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Edgar the dragon Christmas fails to warm up Waitrose gloom
If you haven’t seen or heard about the new John Lewis / Waitrose Xmas advert featuring Edgar the Dragon then lucky you. Personally, I think it’s awful. Launching ridiculously early in the first half of November, it features another wispy voiced vocalist this time butchering a cover version of REO Speedwagon’s 1980 power ballad Can’t Fight The Feeling while a dragon goes around burning various things down.
The ad campaign, according to the Guardian, cost about £7m and will apparently save money due to John Lewis combining with sister brand Waitrose for the first time. Cashing in, the companies are touting various merchandise including £15 for an Edgar replica, or you can pick up a children’s book or even Edgar pyjamas.
I am sure this campaign spend will bring great cheer to those 677 Waitrose staff whose jobs are at risk following the news earlier this year that Waitrose are closing seven supermarkets due to poor returns.
Britbox comes home – will it work?
It’s the most obvious question that comes to mind when you read about the launch of Britbox – the new UK archive streaming site officially launched by the BBC and the ITV featuring the best British dramas in history.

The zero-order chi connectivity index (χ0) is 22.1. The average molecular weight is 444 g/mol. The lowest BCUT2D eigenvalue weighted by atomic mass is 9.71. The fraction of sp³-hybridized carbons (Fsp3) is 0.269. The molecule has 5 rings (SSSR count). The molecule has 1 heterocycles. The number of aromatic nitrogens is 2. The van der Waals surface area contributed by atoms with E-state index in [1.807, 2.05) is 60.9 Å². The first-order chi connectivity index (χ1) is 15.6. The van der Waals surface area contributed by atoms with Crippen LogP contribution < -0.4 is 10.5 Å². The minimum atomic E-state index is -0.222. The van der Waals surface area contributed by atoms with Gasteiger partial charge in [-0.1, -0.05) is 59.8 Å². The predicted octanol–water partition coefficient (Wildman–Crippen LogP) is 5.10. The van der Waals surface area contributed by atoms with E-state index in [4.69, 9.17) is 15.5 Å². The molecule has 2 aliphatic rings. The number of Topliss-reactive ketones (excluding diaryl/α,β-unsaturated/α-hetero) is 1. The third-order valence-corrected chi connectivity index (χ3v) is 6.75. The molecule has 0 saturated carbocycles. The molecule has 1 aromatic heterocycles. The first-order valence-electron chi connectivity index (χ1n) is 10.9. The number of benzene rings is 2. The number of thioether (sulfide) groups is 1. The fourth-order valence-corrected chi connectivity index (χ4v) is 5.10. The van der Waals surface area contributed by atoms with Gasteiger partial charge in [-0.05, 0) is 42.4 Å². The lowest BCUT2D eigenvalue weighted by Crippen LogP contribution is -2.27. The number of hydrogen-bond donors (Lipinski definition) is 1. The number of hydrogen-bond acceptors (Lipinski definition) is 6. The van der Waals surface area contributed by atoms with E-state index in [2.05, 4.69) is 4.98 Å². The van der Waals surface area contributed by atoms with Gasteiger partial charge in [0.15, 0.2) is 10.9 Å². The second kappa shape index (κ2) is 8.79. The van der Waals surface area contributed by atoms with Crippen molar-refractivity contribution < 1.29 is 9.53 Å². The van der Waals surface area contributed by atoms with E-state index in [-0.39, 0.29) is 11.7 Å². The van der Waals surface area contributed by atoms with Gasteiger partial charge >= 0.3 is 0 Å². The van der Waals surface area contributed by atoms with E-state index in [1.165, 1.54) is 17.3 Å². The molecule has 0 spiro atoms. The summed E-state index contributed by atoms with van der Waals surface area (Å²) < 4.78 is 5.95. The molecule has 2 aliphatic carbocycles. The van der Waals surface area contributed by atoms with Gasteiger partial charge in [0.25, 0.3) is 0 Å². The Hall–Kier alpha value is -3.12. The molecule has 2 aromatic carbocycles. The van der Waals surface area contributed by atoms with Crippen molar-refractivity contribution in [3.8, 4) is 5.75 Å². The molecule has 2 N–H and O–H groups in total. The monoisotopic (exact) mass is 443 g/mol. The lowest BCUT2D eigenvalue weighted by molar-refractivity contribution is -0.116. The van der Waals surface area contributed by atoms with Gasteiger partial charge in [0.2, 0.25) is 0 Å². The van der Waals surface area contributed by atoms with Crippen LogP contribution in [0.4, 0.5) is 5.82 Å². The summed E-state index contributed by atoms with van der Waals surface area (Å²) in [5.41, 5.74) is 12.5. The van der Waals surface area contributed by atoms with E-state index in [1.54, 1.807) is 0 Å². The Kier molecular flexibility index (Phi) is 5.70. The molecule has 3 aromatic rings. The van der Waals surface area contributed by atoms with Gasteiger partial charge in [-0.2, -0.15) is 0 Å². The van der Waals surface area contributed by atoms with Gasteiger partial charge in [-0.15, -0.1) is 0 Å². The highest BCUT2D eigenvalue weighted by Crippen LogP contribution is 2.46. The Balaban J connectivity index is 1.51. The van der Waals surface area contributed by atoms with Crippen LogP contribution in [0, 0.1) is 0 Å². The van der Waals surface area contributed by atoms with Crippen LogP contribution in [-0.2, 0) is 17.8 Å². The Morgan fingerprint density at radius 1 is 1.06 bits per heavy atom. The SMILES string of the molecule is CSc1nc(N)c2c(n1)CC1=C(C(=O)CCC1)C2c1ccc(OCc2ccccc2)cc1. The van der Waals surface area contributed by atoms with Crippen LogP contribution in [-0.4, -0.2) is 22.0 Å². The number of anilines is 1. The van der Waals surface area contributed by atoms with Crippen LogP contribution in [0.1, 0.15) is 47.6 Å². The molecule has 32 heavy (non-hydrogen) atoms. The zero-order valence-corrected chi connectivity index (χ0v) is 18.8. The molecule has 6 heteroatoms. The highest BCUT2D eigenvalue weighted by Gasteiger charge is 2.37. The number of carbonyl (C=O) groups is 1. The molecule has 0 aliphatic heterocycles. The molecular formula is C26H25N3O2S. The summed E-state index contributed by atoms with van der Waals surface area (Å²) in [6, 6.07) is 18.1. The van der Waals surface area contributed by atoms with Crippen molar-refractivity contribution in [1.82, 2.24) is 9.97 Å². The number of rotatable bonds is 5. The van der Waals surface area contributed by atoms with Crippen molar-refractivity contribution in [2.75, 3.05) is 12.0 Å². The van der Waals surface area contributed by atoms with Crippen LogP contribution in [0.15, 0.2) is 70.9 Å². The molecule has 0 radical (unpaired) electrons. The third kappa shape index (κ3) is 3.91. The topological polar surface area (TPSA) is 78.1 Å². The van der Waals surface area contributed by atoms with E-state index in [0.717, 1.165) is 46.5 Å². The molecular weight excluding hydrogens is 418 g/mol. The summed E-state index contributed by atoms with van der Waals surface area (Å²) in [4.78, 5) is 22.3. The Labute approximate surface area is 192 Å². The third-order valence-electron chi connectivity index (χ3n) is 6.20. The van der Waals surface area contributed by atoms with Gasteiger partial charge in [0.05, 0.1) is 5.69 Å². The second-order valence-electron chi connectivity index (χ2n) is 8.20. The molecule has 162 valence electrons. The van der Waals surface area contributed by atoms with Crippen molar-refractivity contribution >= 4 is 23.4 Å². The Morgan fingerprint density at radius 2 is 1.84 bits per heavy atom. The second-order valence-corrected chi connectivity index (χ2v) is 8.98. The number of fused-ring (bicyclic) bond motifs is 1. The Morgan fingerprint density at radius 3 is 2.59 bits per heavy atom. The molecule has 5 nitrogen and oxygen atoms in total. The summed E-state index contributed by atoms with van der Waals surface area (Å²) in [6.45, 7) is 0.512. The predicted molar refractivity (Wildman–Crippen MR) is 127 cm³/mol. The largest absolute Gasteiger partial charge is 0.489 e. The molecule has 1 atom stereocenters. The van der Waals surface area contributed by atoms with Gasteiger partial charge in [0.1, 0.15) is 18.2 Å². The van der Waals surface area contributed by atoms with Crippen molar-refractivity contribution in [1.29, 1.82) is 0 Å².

How will people even find the time to watch another streaming service alongside Netflix, Amazon, Apple and Disney? Not sleep? Let alone the fact it’s another monthly fee – £6 – to budget for in these times of austerity (I still don’t know where our main political parties are finding the money to fuel their manifesto promises…but that’s a story for another blog).
I really hope Britbox succeeds but it’s slightly hard to see at the moment how it will make a dent (to date no sign-up figures have been announced) and the only truly exclusive content from both media owners includes Wolf Hall (BBC) and Broadchurch (ITV) – for the Beeb’s major headline content then you still have to get from Netflix.
Hopefully things will get more interesting when Channel 4 sign-up next year.
A good week for the Financial Times
The appointment of it’s first female editor, Roula Khalif, was great news for the Financial Times and it seems female equality is on its way to the major newsroom organisations with Alison Phillips at The Daily Mirror and Kath Viner at The Guardian (let’s not forget Carolyn McCall leading ITV and Alex Mahon at Channel 4).
In a poor month of October circulation results for the paid dailies, the FT suffered the least, almost flat at 169,000 copies which builds on the earlier news this year that they had signed up 1 million paying subscribers.
Khalif takes over the paper in good health – proof positive that time sensitive information is still cherished by an avid audience.